Is “Innocence of Muslims” Protected Speech?

-Submitted by David Drumm (Nal), Guest Blogger

The film “Innocence of Muslims” and the violence in Libya, Egypt, and Yemen, are at the heart of a debate as to whether the film falls within the category of “freedom of speech.” In an Op-ed in the LA Times, Sarah Chayes writes that it’s not “free speech protected under the U.S. Constitution.” In USA Today, Anthea Butler calls for the arrest of the filmmaker and writes that the film denigrates religion and “is not about expressing a personal opinion about Islam.”

James Madison, no stranger to abuses of speech and press, wrote in the Report of 1800 that

it is better to leave a few of its noxious branches to their luxuriant growth, than, by pruning them away, to injure the vigour of those yielding the proper fruits. And can the wisdom of this policy be doubted by any who reflect that to the press alone, chequered as it is with abuses, the world is indebted for all the triumphs which have been gained by reason and humanity over error and oppression;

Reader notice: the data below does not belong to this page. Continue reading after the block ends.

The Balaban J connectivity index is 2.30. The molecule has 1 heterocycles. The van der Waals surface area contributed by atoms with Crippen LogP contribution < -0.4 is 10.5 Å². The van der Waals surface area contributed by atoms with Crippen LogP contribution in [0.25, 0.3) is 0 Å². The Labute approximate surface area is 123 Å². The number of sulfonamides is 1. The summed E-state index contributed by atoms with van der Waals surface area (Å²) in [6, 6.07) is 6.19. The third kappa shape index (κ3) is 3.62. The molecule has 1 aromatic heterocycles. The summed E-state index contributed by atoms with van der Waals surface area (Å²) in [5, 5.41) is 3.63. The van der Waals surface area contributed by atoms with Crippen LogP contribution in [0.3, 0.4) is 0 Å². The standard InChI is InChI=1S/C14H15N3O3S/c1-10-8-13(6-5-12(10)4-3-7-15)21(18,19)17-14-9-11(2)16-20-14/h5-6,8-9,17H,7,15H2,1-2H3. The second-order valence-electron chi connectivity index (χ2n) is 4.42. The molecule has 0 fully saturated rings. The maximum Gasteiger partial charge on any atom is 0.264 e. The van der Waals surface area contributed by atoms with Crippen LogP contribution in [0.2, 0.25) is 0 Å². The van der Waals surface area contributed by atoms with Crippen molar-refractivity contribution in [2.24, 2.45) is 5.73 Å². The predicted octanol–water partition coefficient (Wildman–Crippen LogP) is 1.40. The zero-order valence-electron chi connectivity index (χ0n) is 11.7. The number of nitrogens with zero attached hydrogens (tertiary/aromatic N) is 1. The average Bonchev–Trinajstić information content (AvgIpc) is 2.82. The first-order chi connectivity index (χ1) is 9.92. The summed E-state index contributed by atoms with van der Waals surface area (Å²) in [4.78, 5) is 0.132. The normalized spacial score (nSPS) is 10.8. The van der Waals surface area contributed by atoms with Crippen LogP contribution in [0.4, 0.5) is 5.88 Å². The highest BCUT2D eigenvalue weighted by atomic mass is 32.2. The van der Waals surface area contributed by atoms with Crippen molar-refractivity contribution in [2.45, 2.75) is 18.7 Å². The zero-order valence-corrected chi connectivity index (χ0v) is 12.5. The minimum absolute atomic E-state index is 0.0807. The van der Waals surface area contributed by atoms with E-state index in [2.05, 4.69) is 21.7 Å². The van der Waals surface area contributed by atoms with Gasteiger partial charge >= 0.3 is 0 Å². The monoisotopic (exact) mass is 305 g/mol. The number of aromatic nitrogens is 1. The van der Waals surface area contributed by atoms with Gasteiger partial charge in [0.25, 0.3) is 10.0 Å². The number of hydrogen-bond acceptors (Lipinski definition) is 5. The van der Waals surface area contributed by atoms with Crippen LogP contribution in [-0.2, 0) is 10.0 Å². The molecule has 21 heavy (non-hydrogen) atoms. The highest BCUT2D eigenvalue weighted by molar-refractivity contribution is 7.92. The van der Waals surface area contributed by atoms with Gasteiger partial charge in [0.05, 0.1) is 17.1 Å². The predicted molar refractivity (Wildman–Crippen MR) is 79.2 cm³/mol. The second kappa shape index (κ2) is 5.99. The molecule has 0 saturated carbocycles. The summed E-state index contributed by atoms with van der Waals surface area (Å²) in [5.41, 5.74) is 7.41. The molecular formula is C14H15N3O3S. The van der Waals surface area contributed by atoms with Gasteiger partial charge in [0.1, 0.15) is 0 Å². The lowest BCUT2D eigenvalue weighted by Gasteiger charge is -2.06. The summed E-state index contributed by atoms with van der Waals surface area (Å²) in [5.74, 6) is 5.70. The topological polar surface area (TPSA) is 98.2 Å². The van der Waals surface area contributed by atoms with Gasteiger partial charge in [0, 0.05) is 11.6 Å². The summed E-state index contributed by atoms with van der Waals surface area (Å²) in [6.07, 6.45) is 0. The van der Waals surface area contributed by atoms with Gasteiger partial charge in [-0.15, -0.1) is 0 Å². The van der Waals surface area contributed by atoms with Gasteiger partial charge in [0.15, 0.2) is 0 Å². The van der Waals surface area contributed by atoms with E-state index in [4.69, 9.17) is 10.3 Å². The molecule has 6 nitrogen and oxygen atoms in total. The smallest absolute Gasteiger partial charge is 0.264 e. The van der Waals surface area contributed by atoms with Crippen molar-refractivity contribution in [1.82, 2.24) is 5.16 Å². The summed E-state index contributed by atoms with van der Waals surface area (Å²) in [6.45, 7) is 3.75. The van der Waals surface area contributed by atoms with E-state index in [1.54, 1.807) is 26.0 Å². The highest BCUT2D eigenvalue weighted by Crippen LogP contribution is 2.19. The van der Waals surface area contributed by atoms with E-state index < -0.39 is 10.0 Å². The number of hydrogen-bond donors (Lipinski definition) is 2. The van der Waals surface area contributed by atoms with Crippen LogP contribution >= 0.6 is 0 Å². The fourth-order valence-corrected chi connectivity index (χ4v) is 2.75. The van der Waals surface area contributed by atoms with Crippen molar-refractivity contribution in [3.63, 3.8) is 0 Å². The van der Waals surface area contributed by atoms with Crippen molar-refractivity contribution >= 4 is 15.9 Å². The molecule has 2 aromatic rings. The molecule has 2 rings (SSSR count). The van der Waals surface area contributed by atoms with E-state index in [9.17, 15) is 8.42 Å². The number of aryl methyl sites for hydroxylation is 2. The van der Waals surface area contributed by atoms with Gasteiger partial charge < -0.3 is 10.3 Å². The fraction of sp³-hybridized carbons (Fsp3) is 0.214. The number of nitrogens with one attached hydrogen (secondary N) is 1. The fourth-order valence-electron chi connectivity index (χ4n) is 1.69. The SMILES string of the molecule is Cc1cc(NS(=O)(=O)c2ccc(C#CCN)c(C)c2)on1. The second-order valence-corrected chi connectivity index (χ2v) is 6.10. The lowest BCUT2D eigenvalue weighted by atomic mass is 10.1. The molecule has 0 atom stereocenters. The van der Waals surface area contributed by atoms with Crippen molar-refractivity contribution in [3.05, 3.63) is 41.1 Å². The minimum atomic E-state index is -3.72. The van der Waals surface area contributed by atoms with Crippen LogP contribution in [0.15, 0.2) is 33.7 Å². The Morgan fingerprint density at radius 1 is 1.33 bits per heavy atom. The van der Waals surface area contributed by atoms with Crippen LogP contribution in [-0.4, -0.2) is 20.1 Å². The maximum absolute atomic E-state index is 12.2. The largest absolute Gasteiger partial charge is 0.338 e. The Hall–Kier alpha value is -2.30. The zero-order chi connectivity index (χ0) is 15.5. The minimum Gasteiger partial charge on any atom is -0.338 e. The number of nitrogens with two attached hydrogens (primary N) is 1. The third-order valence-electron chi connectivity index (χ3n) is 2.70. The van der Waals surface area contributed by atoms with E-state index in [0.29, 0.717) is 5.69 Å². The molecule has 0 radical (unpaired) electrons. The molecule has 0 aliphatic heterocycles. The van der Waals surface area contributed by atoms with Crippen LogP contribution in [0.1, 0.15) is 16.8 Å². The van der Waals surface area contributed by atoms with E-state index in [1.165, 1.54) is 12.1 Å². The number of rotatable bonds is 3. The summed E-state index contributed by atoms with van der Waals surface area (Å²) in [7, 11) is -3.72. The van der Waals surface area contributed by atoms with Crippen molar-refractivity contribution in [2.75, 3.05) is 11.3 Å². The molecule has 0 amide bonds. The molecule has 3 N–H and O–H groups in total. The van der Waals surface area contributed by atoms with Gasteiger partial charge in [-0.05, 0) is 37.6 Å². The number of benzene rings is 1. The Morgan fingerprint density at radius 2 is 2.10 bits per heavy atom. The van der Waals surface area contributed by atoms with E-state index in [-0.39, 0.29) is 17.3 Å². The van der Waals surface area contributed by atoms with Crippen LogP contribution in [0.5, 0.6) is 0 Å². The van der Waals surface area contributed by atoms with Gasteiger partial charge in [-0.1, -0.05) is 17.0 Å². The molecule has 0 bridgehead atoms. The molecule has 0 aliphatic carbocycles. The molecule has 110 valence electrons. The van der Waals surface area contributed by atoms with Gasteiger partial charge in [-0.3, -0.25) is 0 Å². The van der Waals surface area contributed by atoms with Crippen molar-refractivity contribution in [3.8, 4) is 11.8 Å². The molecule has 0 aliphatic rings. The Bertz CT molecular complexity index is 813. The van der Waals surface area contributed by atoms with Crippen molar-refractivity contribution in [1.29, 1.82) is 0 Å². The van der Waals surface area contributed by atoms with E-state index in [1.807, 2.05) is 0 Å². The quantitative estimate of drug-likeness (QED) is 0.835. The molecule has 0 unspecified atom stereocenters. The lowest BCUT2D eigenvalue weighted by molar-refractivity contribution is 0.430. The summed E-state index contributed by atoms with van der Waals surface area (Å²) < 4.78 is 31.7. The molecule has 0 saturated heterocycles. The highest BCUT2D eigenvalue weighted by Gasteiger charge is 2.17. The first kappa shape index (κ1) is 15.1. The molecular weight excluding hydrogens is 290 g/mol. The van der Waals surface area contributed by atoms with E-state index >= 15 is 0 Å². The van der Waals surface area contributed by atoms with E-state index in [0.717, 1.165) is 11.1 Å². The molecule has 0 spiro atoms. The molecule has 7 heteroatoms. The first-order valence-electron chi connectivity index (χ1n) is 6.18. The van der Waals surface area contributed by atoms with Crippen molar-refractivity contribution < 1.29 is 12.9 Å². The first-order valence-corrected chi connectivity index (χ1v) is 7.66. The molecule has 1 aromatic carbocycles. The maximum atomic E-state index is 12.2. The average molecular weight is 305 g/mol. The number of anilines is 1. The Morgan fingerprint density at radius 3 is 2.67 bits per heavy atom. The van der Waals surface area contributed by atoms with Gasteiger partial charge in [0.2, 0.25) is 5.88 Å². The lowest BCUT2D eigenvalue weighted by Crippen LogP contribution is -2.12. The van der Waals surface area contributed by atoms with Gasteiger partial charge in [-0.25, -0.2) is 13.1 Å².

While many consider “Innocence of Muslims” a “noxious branch,” who determines what is noxious? Does not Sam Harris’ description of God as “imaginary” denigrate religion?

Khalid Amayreh, a prominent Islamist commentator and blogger, demonstrates a profound misunderstanding of American legal philosophy when he says “But you must also understand that the Prophet (for us) is a million times more sacred than the American Constitution.” It is not the Constitution that is sacred, but the human rights it protects that are sacred. These rights are inalienable, unaffected even by the dictates of religion.

Many like to appeal to the authority of Justice Oliver Wendell Holmes’ “fire in a theater” argument, to determine if a certain example of speech is protected. In subsequent dissents, Holmes may have regretted letting that genie out of the bottle.

In Brandenburg v. Ohio (1969), the per curium opinion is that the State cannot forbid free speech

except where such advocacy is directed to inciting or producing imminent lawless action and is likely to incite or produce such action.

The film “Innocence of Muslims” is an “indirect” cause of the violence. The proximate cause is the cognitive dissonance of the participants in the violence. Also, the lawless action took place under other country’s laws. Are US citizens to be imprisoned because of an Egyptian law against “insulting religion?”